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3. It enables its possessors to overcome difficulties. Difficulties at which the impatient man would start aside. Every acquisition worthy of man's pursuit is beset by difficulties, or surrounded by obstacles of some kind. Learning is not attained all at once; arts and sciences, trades and professions, are not comprehended without close application and diligence. The student and the apprentice must grapple with difficulties until they are surmounted, and the mountain becomes a plain. Patience, therefore, is necessary to secure the end contemplated in such pursuits.

And it is equally essential to a progress in religion. The path to heaven is often difficult; strait is the gate and narrow is the way which leadeth thither.

Here are formidable barriers to our advancement in the Divine life, which arise from the world, the flesh, and Satan; we must contend for the faith, and endure hardness as good soldiers of Christ. It will be well with us, if by our continuance in the path of duty, and incessant labours in the vineyard of the Lord, it can be said of us as the Saviour said of the church at Ephesus—“I know thy works, and thy labour, and thy patience, and how thou hast borne, and hast patience, and for my name's sake hast laboured, and hast not fainted,” Rev. ii. 2, 3. Some have laboured long in the service of Christ, have borne the heat and burden of the day; no difficulties, however great, no opposition, however powerful, no trials, however fiery, could ever move them from their purpose. Let us, my brethren, "run with patience the race that is set before us." "For consider him that endured such contradiction of sinners against himself, lest ye be wearied and faint in your minds,” Heb. xii. 3.

“ Loose me from earth’s enclosure, from the sun's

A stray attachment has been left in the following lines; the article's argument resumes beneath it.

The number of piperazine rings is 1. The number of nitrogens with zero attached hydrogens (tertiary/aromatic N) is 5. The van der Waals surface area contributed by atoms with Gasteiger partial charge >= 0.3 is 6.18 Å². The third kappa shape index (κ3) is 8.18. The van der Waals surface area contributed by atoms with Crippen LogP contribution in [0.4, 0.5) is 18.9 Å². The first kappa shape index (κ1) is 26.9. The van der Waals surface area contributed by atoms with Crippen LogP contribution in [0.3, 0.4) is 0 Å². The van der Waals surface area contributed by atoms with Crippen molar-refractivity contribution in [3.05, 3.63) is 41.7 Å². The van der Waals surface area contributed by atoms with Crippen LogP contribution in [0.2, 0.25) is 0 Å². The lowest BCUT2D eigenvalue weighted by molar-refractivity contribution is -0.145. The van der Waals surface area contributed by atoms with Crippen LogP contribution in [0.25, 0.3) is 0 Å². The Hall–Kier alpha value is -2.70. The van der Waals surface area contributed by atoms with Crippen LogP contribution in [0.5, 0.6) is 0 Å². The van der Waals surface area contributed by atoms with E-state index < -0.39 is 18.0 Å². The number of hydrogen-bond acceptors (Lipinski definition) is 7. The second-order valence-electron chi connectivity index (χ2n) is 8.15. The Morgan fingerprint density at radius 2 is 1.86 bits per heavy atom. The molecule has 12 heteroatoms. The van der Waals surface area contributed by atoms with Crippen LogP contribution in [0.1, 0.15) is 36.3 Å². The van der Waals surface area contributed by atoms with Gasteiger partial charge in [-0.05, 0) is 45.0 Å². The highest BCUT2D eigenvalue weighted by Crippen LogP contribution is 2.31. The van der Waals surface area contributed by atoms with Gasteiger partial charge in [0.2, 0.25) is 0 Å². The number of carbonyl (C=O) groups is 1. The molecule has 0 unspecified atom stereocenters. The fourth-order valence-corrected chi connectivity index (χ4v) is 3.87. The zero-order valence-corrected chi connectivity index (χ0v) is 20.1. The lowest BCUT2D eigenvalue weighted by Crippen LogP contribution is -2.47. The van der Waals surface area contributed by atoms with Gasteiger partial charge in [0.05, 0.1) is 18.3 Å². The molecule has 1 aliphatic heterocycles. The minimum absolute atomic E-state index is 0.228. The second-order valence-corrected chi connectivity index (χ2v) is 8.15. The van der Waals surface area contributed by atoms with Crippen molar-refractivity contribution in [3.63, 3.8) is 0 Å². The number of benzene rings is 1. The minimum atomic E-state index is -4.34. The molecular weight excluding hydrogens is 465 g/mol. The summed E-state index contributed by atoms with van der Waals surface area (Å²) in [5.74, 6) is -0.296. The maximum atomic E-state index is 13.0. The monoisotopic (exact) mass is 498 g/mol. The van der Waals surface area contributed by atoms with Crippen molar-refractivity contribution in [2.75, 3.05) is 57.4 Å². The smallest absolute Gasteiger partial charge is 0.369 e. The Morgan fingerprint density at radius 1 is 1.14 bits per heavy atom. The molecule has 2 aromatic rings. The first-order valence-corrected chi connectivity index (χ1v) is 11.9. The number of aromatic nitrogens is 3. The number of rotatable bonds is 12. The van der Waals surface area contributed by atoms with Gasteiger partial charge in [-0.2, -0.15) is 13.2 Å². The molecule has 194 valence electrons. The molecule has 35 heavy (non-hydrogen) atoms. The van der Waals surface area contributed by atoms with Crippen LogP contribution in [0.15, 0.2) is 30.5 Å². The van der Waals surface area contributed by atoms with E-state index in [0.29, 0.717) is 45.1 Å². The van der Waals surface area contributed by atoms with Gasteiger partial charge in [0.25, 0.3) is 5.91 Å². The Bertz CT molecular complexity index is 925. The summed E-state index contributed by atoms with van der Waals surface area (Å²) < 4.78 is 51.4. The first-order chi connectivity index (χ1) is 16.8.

Contracted circle, set my heart at large;
Eliminate my spirit, give it range

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Through provinces of thought yet unexplored ;
Teach me, by this stupendous scaffolding,
Creation's golden steps to climb to thee."

4. It tends to preserve union in the church. It is generally admitted that an evil prevented is better than an evil removed. Hasty conclusions, rash judgment, uncharitable suspicions, unguarded expressions, invidious remarks, an impatient spirit, engendered in the church is calculated to destroy the unity of its members and diminish their spirituality of mind. Discord and agitation are sore evils wherever they exist, and frequently terminate or issue in the destruction of piety.

It is especially desirable that longsuffering should be cultivated in order to prevent disruption, and promote harmony and love in the church and in the world. We must carefully avoid every thing that would impede the progress of religion, and the growth of grace in our hearts. It is not an obscure virtue belonging only to those who exist in the catacombs or prisons of the earth, but must be exhibited in our intercourse with each other, that men may have no occasion to suspect the sincerity of our profession, and the integrity of our hearts. This fruit of the spirit must be possessed, for it is indispensable to the harmony of our character, and the perfection of our attainments. We must restrain every inclination to resentment and impatience by cherishing a submissive spirit, and willing resignation to the Divine will in all things. “ Put on bowels of mercies, kindness, humbleness of mind, meekness, longsuffering.”

There are sufficient reasons for the cultivation of the christian grace of longsuffering.

1. Because our afflictions are light and momentary. “For our light affliction, which is but for a moment, worketh for us a far more exceeding and eternal weight

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of glory," 2 Cor. iv. 17. They are light in degree, and light in comparison, with what we have deserved; they are momentary, “but for a moment,” in reality brief, when compared with eternity. Sufferings, conflicts, temptations, persecutions, and bereavement, are only endured for a while; they are fleeting in their duration. Our life is but a day that is waning fast; it is dwindling fast; it will shortly close; the shadows of night will soon be on the sky. At times the horizon may be wrapt in thick darkness, but there is a pure, tranquil, and bright region beyond the sorrows and commotions of the present life.